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Farmer Nominated for 2014 ESPY Award

06/24/2014, 5:00pm MDT
By USAHockey.com

COLORADO SPRINGS, Colo. – Declan Farmer (Tampa, Fla.) of the 2014 U.S. Paralympic Sled Hockey Team is one of five nominees for the 2014 ESPY Award for Best Male Athlete with a Disability, ESPN announced today. The winner will be determined by fan voting and presented at The ESPYS July 16 at the Nokia Theatre in Los Angeles. Fan voting is open now at ESPN.com/ESPYS and runs to July 16.

On March 15, Farmer helped the U.S. become the first nation to win back-to-back Paralympic gold medals in sled hockey by defeating Russia, 1-0, in the gold-medal game in Sochi, Russia.

Farmer tied for the Team USA lead in both goals (3) and points (5) at the 2014 Paralympic Winter Games. He tallied two goals and an assist in the 3-0 semifinal win against Canada. In his Paralympic debut, the 16-year-old notched a goal and an assist versus Italy.

Farmer was voted the International Paralympic Committee's Best Male Paralympian in April.

Notes: Steve Cash, Team USA's goaltender at the 2010 and 2014 Paralympic Winter Games, won the 2010 ESPY Award for Best Male Athlete with a Disability.

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Body-Checking Clinic Builds Contact Confidence

08/25/2016, 3:30pm MDT
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Aug. 25, 2016 | Body-checking is a skill, not unlike skating, shooting and stickhandling, and it’s a critical skill to teach. Rhode Island Hockey recently gave it special emphasis with a free on-ice checking clinic open to all players in the 12U, 14U and 16U age classifications. Hosted at Schneider Arena with help from Providence College men’s hockey head coach Nate Leaman and Roger Grillo from USA Hockey, the two-hour clinic welcomed more than 100 players for station-based instruction in the fine art of giving and receiving a body check properly.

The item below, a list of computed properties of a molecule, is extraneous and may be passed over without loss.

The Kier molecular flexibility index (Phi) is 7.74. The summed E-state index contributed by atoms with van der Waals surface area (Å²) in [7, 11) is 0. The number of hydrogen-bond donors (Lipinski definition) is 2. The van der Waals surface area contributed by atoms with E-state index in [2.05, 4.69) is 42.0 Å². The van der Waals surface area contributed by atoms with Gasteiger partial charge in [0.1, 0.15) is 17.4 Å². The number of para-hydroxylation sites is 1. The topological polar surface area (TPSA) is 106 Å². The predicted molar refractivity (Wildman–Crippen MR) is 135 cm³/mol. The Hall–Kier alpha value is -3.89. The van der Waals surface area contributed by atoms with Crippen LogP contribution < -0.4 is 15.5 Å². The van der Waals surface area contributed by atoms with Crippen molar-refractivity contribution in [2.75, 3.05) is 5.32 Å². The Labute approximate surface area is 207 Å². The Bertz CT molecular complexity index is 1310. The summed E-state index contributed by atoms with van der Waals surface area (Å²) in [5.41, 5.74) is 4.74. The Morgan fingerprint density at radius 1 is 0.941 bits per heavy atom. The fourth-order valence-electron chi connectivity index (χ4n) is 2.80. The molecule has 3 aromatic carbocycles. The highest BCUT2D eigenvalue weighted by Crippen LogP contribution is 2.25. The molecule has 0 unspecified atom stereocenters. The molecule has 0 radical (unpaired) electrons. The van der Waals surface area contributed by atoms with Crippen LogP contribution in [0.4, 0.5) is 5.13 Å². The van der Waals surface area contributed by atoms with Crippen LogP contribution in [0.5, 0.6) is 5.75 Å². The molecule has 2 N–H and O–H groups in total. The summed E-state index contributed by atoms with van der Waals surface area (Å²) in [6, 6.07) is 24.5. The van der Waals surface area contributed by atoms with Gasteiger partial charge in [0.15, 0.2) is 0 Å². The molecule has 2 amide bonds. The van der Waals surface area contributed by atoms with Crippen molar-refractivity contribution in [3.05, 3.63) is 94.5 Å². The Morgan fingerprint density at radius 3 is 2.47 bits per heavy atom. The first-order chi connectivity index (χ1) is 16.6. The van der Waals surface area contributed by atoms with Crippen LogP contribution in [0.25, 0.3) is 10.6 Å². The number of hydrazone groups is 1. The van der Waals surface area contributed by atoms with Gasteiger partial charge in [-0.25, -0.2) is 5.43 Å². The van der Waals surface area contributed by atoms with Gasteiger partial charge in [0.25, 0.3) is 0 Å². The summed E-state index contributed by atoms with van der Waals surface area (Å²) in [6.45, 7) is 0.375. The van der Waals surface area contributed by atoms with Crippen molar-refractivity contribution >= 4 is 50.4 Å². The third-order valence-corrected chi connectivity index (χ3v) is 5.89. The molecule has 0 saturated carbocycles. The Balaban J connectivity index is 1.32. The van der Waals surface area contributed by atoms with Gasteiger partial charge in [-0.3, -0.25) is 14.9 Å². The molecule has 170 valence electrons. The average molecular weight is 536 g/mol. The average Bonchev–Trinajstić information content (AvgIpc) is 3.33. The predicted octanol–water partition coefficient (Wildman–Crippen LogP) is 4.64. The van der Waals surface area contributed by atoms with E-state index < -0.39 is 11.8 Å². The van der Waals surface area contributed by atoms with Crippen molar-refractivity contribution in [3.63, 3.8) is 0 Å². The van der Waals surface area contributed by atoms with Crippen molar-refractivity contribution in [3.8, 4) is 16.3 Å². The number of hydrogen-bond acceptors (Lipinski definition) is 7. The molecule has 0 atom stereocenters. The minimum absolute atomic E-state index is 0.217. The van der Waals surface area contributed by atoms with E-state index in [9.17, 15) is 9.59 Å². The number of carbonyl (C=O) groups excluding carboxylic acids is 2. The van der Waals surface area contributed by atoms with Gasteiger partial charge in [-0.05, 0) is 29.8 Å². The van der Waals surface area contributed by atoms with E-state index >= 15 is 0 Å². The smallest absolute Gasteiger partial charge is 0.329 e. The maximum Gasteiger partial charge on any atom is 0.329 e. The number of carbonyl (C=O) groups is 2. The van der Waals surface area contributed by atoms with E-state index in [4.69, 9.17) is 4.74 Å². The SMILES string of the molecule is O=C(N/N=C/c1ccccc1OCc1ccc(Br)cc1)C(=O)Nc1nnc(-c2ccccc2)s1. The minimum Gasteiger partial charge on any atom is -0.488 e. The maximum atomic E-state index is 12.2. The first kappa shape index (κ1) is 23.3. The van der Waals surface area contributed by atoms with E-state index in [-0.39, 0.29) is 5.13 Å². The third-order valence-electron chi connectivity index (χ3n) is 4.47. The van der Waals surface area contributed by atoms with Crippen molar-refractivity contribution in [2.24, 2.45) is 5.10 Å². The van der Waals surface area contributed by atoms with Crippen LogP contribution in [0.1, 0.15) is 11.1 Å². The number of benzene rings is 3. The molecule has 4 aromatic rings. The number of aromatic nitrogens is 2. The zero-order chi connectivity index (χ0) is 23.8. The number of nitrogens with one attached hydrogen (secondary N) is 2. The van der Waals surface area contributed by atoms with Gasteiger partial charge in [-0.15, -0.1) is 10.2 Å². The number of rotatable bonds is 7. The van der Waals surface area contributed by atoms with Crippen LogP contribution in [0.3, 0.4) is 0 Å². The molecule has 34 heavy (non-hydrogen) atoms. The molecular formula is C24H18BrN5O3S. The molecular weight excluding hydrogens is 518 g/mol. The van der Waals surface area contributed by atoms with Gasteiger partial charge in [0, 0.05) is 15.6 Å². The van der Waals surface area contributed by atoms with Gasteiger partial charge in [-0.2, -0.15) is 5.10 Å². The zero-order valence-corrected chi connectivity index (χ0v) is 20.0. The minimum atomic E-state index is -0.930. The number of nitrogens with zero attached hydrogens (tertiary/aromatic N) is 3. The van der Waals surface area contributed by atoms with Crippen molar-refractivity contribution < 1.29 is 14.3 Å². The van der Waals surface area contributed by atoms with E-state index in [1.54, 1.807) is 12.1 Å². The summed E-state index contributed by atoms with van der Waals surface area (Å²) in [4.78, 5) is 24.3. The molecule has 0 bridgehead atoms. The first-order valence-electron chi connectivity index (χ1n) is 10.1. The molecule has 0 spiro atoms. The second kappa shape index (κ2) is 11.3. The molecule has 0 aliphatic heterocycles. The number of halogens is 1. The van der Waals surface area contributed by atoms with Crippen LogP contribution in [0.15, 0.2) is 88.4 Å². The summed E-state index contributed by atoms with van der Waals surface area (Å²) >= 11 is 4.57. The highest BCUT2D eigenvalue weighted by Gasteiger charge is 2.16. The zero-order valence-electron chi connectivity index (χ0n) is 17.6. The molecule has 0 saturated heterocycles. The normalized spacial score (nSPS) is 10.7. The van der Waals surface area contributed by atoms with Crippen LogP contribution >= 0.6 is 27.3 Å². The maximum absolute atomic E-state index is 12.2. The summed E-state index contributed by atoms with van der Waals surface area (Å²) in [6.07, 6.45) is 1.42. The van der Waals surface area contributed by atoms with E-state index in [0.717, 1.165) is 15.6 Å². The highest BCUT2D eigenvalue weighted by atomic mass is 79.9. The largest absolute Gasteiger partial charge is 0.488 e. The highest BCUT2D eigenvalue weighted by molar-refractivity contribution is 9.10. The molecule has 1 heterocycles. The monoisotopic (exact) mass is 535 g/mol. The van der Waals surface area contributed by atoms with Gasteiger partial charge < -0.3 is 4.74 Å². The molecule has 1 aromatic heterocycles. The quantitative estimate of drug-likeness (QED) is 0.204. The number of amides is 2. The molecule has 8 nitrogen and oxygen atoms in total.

“Body contact is sometimes an under-taught skill, but there’s so much value in teaching it, both in terms of helping young players become more successful and also in terms of injury prevention,” said Grillo. “It was great to team up with the Rhode Island coaches and offer a learning opportunity that’ll pay dividends for these kids throughout their hockey careers.”

The event was so successful that Rhode Island Hockey will host a second session Sept. 8 at Boss Ice Arena on the University of Rhode Island campus in Kingston. Led by Kevin Sullivan, Rhode Island Hockey’s American Development Model director, the clinic will likely become an annual offering to enhance players’ skill and contact confidence, especially for 13-year-olds progressing into their first season of 14U hockey.

“The initial idea came from a parent asking if we offer any checking-specific training for players transitioning from 12U to 14U,” said Bob Larence, president of Rhode Island Hockey.

There’s a component of body-contact training that happens at every level, from cross-ice 8U to small-area battle drills for older players, but the idea of a body checking-specific teaching event for tweens and teens seemed a beneficial complement to that team-level training, so Rhody ran with it.

“We all thought it was a great idea, and ultimately, it became a great collaboration with Rhode Island Hockey, USA Hockey and the local colleges – Providence, URI and Brown,” said Larence.

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